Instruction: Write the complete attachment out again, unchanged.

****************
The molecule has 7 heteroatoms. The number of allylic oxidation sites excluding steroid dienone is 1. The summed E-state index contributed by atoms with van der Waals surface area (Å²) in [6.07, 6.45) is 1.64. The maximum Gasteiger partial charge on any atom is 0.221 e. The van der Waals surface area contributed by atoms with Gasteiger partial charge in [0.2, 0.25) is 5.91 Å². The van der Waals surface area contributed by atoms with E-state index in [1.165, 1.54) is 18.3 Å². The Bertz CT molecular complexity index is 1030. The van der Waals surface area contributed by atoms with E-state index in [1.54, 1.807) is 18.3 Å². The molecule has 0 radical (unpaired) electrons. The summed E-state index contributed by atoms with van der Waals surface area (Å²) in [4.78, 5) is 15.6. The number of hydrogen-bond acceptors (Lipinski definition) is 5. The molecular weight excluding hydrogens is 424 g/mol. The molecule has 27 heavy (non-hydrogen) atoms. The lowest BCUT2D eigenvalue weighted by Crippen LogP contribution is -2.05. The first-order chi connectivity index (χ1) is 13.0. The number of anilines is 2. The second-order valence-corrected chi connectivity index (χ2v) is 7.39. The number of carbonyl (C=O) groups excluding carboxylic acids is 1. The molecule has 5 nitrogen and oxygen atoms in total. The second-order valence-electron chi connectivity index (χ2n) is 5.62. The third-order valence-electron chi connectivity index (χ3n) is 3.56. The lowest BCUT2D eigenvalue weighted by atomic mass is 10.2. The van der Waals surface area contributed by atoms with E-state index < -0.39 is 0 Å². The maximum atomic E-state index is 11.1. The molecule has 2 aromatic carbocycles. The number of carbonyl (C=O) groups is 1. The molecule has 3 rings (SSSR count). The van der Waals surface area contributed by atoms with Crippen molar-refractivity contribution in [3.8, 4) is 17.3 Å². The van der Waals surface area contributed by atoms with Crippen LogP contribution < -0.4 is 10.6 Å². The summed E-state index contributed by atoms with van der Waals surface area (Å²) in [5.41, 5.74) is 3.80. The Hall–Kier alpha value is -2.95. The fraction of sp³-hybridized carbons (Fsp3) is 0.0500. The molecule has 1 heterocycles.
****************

The molecule has 7 heteroatoms. The number of allylic oxidation sites excluding steroid dienone is 1. The summed E-state index contributed by atoms with van der Waals surface area (Å²) in [6.07, 6.45) is 1.64. The maximum Gasteiger partial charge on any atom is 0.221 e. The van der Waals surface area contributed by atoms with Gasteiger partial charge in [0.2, 0.25) is 5.91 Å². The van der Waals surface area contributed by atoms with E-state index in [1.165, 1.54) is 18.3 Å². The Bertz CT molecular complexity index is 1030. The van der Waals surface area contributed by atoms with E-state index in [1.54, 1.807) is 18.3 Å². The molecule has 0 radical (unpaired) electrons. The summed E-state index contributed by atoms with van der Waals surface area (Å²) in [4.78, 5) is 15.6. The number of hydrogen-bond acceptors (Lipinski definition) is 5. The molecular weight excluding hydrogens is 424 g/mol. The molecule has 27 heavy (non-hydrogen) atoms. The lowest BCUT2D eigenvalue weighted by Crippen LogP contribution is -2.05. The first-order chi connectivity index (χ1) is 13.0. The number of anilines is 2. The second-order valence-corrected chi connectivity index (χ2v) is 7.39. The number of carbonyl (C=O) groups excluding carboxylic acids is 1. The molecule has 5 nitrogen and oxygen atoms in total. The second-order valence-electron chi connectivity index (χ2n) is 5.62. The third-order valence-electron chi connectivity index (χ3n) is 3.56. The lowest BCUT2D eigenvalue weighted by atomic mass is 10.2. The van der Waals surface area contributed by atoms with E-state index < -0.39 is 0 Å². The maximum atomic E-state index is 11.1. The molecule has 2 aromatic carbocycles. The number of carbonyl (C=O) groups is 1. The molecule has 3 rings (SSSR count). The van der Waals surface area contributed by atoms with Crippen molar-refractivity contribution in [3.8, 4) is 17.3 Å². The van der Waals surface area contributed by atoms with Crippen LogP contribution < -0.4 is 10.6 Å². The summed E-state index contributed by atoms with van der Waals surface area (Å²) in [5.41, 5.74) is 3.80. The Hall–Kier alpha value is -2.95. The fraction of sp³-hybridized carbons (Fsp3) is 0.0500. The molecule has 1 heterocycles.